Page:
What is an appraisal?

An appraisal is an individual’s opinion or estimate of a property’s value on a specific date, reduced to writing in an appraisal report. The appraisal report contains data collected and analyzed by the appraiser which substantiates the appraiser’s opinion of the property’s value. [See RPI Form 200] The value of a parcel of real estate, given as a dollar amount, is the present worth to an owner of the future flow of net operating income (NOI) generated by the property.

Factors used in an appraisal process to determine a property’s value include:

  • demand – the number of buyers for the property;
  • utility – the property’s possible uses;
  • scarcity – the availability of similar properties; and
  • transferability – the seller’s ability to transfer good title to a buyer clear of all encumbrances itemized in a title insurance policy.

These are known as elements of value and can be memorized under the acronym of DUST.

Further, there are forces that influence value, including:

  • physical considerations – the property’s proximity to commercial amenities, access to transportation, the availability of freeways, beaches, lakes, hills, etc.;
  • economic considerations – rents in the area, vacancies and the percentage of homeownership, as well as employment opportunities lost or gained;
  • government considerations – property taxes, zoning, building codes and local services such as police and fire protection; and
  • social considerations – crime rates, school ratings, shopping and recreational opportunities.

These forces which influence value can be memorized with the acronym of PEGS.

Factors not used to determine a property’s value include the present owner’s:

  • acquisition cost;
  • listing price;
  • mortgage financing; and
  • equity in the property.

There are many different types of values assigned to a property. In real estate appraisal, the most common type of value used is market value, also called fair market value (FMV). The FMV of a property is the highest price on the date of valuation a willing seller and buyer would agree to, both having full knowledge of the property’s various uses. [Calif. Code of Civil Procedures §1263.320]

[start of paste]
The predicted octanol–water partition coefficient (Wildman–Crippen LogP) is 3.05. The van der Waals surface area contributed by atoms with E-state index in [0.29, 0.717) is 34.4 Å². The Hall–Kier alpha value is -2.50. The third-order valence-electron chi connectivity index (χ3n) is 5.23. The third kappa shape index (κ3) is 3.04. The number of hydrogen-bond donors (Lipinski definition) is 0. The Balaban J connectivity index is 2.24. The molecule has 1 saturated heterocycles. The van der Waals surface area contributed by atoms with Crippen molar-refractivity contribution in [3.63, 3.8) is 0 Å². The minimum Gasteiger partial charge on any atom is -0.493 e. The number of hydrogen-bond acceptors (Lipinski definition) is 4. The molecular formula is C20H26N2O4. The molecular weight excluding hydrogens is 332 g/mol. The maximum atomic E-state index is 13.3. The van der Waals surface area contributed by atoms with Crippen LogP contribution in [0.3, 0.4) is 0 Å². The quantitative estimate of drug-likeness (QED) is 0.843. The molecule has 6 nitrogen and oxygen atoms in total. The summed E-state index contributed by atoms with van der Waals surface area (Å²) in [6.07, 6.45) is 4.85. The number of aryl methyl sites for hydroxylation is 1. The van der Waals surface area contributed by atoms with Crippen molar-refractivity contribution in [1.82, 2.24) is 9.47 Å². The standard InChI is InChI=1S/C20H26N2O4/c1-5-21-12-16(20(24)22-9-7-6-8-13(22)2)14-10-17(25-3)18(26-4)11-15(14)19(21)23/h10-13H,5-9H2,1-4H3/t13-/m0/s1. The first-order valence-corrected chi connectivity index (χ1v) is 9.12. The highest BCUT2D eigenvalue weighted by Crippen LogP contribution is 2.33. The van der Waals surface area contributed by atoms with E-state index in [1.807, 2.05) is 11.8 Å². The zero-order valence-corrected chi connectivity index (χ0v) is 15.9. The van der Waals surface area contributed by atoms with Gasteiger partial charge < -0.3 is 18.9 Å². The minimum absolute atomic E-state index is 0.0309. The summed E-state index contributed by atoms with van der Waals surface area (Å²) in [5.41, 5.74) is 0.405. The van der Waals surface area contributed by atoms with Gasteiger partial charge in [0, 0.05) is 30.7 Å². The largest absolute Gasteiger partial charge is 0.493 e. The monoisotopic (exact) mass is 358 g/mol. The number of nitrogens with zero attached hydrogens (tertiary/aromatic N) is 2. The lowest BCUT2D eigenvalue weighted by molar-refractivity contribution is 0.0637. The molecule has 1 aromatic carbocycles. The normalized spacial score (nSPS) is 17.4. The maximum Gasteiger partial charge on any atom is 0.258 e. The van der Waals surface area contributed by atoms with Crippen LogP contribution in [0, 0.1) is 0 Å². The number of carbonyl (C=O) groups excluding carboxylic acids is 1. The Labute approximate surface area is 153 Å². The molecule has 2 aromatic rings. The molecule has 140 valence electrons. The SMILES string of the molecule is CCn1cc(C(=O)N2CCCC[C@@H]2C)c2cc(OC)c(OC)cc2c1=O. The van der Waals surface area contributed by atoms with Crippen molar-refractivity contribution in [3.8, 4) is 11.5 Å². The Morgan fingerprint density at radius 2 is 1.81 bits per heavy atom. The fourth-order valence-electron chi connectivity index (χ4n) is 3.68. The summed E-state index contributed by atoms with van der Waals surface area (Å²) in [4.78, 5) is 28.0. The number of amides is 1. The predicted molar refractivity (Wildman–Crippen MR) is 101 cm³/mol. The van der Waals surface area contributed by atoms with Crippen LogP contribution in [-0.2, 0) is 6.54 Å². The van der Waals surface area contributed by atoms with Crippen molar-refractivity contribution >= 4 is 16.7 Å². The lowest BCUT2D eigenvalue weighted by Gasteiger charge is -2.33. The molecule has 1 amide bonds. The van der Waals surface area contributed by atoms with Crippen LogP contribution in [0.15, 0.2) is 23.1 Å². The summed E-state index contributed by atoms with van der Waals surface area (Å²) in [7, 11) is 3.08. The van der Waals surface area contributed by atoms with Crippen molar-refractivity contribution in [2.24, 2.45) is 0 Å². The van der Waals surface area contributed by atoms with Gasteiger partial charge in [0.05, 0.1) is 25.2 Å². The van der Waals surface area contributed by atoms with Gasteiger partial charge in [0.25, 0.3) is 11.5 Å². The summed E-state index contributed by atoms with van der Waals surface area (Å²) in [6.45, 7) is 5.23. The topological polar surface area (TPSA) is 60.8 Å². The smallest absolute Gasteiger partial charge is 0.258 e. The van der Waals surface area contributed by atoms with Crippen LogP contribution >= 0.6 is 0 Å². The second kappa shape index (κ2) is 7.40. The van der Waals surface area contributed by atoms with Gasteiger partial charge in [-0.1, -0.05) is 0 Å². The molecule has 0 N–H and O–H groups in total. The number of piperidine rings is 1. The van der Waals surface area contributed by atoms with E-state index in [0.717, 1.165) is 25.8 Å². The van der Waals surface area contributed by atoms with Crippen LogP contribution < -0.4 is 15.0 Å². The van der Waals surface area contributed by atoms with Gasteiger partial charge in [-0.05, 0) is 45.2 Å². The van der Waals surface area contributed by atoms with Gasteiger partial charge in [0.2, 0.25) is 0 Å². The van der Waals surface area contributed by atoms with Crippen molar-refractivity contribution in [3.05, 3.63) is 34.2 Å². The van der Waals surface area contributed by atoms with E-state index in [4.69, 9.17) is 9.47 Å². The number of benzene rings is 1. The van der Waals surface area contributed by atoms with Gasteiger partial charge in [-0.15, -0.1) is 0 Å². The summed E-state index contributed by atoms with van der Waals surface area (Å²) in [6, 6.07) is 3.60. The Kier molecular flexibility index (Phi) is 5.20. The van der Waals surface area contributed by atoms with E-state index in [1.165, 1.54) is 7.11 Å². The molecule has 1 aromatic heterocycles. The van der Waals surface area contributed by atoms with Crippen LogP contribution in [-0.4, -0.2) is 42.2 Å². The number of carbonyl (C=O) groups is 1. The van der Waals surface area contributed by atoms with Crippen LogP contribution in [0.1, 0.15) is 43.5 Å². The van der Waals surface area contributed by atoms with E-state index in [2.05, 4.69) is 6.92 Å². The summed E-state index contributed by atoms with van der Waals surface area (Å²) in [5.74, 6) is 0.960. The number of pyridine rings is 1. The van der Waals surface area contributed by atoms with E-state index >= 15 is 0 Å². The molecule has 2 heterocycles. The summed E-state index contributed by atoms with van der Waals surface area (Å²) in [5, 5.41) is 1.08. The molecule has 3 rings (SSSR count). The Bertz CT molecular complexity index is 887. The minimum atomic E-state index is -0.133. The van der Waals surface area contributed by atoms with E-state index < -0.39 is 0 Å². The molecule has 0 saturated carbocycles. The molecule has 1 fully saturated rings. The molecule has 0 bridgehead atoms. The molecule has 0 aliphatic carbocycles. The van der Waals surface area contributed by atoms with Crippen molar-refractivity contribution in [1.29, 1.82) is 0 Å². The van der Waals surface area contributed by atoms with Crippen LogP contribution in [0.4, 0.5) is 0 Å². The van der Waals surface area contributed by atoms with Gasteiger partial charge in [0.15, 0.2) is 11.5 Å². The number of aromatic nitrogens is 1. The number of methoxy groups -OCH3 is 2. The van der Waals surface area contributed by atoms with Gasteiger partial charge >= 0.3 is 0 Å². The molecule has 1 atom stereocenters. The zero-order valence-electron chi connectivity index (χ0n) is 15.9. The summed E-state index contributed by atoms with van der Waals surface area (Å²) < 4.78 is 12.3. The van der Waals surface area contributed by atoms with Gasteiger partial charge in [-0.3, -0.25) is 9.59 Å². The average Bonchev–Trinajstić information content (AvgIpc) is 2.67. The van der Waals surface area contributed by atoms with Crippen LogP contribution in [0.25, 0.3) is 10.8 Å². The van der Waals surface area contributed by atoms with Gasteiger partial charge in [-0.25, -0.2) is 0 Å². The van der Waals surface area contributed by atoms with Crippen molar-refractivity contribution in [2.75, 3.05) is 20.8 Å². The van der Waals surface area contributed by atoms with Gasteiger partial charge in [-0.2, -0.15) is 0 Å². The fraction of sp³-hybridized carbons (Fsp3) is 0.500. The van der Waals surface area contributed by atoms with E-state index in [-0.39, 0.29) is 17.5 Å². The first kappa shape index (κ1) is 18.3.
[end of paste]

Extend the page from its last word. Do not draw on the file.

Steps in the appraisal process

The appraisal process consists of six steps:

  • identifying and defining the appraisal effort to be undertaken by the appraiser;
  • data collection;
  • analyzing the data;
  • applying the three appraisal approaches;
  • reconciliation and final valuation of the property; and
  • producing the complete report.

Analyzing the data

There are three approaches to estimating value in an appraisal:

  • market approach;
  • cost approach; and
  • income approach.

Under the market comparison approach, the appraiser looks at the current selling prices of similar properties to establish the comparable value of the property appraised. Adjustments are made for any differences in similar properties, such as their location, amenities and condition.

For the cost approach, the appraiser sets a property’s value by calculating the construction cost to replace the improvements at today’s prices.

Under the income approach, the appraiser determines the property’s value based on future income and operating expenses of the property.

As part of the appraisal process, the appraiser reconciles of values arrived at under each of the three appraisal approaches, selecting the most appropriate value based on the property and objective of the appraisal.

History behind the word

The word appraisement first appeared in the early 1640s. The word evolved into appraisal by 1784 in the United States, with the meaning “setting of a price, valuation.”